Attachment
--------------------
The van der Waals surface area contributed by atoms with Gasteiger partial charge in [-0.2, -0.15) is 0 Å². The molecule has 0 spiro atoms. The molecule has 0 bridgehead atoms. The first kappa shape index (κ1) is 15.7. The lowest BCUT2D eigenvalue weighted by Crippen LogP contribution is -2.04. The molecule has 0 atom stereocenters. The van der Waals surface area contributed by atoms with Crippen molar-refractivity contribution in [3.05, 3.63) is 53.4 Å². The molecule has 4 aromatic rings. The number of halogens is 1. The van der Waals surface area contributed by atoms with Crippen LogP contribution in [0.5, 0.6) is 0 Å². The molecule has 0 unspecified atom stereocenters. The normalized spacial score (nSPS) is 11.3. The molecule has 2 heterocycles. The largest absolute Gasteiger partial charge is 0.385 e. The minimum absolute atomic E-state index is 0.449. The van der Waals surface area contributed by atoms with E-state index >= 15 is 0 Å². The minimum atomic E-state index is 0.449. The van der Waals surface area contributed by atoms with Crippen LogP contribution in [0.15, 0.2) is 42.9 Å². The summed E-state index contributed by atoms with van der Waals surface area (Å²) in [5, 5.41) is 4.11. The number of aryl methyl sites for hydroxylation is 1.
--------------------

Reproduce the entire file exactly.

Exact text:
The van der Waals surface area contributed by atoms with Gasteiger partial charge in [-0.2, -0.15) is 0 Å². The molecule has 0 spiro atoms. The molecule has 0 bridgehead atoms. The first kappa shape index (κ1) is 15.7. The lowest BCUT2D eigenvalue weighted by Crippen LogP contribution is -2.04. The molecule has 0 atom stereocenters. The van der Waals surface area contributed by atoms with Crippen molar-refractivity contribution in [3.05, 3.63) is 53.4 Å². The molecule has 4 aromatic rings. The number of halogens is 1. The van der Waals surface area contributed by atoms with Crippen LogP contribution in [0.5, 0.6) is 0 Å². The molecule has 0 unspecified atom stereocenters. The normalized spacial score (nSPS) is 11.3. The molecule has 2 heterocycles. The largest absolute Gasteiger partial charge is 0.385 e. The minimum absolute atomic E-state index is 0.449. The van der Waals surface area contributed by atoms with E-state index >= 15 is 0 Å². The minimum atomic E-state index is 0.449. The van der Waals surface area contributed by atoms with Crippen LogP contribution in [0.15, 0.2) is 42.9 Å². The summed E-state index contributed by atoms with van der Waals surface area (Å²) in [5, 5.41) is 4.11. The number of aryl methyl sites for hydroxylation is 1.